How To Start Labor: Exercise
Five Kinds Of Exercise That Help Bring On Labor
Exercise is frequently recommended as a natural method to induce labor. Exercise is especially helpful in getting your baby to descend, and in encouraging him or her to engage better.
There are at least five types of exercise you could do when your pregnancy is full term, to encourage your baby to get born.
Walking as a method for natural labor induction
Walking keeps you upright and helps your baby to descend. This exerts downward pressure on the cervix, taking you closer to cervical effacement and dilation. The pressure your baby's head places on your cervix also increases local release of oxytocin, which in turn brings on labor. In addition to helping your baby to get into the right position, walking is also good for you.
Walking is excellent cardio-vascular training, and can be done by most people; besides it doesn't require a gym or any special equipment. Walking improves blood circulation, respiration, as well as muscle tone. It keeps you fit to cope with the onset of labor, and be ready to welcome the newborn.
If you can, walk in the mornings when the air is fresher and less polluted. Wear comfortable shoes and also carry a big umbrella. It's good to have one, in case you want to lean on something to relieve any strain on your back. And of course, it's useful if it gets too sunny, or starts to rain.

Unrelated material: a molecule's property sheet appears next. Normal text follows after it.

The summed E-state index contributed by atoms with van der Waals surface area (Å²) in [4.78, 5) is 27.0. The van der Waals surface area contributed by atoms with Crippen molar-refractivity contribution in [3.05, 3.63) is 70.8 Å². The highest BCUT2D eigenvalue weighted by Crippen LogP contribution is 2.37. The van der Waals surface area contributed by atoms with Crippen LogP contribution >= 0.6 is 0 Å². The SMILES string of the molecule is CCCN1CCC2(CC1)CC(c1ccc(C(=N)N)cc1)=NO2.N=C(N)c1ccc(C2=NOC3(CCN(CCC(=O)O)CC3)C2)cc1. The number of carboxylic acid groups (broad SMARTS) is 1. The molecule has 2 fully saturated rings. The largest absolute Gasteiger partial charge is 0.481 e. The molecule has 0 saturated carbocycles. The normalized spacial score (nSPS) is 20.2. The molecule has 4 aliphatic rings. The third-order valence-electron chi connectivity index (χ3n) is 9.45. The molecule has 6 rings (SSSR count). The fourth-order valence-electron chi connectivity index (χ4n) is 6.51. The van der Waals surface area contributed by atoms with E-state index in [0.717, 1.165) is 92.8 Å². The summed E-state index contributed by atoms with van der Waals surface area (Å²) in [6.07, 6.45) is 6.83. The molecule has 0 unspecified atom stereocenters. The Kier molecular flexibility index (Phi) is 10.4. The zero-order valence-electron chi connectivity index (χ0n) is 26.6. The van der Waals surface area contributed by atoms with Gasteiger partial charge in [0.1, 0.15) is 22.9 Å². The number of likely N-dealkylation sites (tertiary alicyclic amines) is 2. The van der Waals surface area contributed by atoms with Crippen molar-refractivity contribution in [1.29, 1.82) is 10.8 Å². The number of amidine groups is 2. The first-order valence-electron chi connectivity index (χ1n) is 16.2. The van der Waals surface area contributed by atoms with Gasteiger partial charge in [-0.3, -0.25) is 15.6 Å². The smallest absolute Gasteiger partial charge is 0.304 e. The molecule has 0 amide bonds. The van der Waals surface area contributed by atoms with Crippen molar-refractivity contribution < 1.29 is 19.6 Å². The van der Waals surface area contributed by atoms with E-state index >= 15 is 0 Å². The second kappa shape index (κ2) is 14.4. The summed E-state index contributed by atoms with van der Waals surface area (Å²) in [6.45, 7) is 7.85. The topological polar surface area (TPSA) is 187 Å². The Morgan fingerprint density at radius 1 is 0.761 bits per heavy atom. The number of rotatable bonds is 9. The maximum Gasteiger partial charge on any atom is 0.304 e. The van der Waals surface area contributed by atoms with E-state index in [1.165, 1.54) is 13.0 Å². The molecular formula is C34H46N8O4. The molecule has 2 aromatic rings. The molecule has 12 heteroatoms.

Does climbing stairs really help to start labor?
It’s often said that in hospitals midwives ask you to walk upstairs and down, in order to get the early stage of labor to go faster.
Climbing stairs has the same effect that walking does. It helps your baby to engage better, your cervix to dilate, and also increases the oxytocin level in the cervical area. Additionally, lifting your legs, one after the other, in order to move on to the next step opens up your pelvis. This makes more room for your baby and helps in bringing on labor.The slight swinging motion and small accelerated movements while going up, and the little bumps while stepping down, all help your baby to position himself or herself better for the labor.
Remember, it is important that you don’t exhaust yourself climbing stairs, trying to get faster into labor. You should know your own limits, and must listen to your body signals.
How about swimming in order to bring on labor?
Swimming is another excellent exercise that helps bring on labor.
The breaststroke especially is said to have this effect. Remember to wear goggles and follow proper swimming techniques. If you keep your head above the water all the time while swimming, your spine will curve unnaturally. This is likely to strain your back, which is already coping with the extra weight of your belly.
If you don’t know the right techniques, don’t let that stop you! If you can swim a little bit, it becomes surprisingly easy to learn the proper technique for swimming breaststroke. Contact a swimming teacher for a lesson.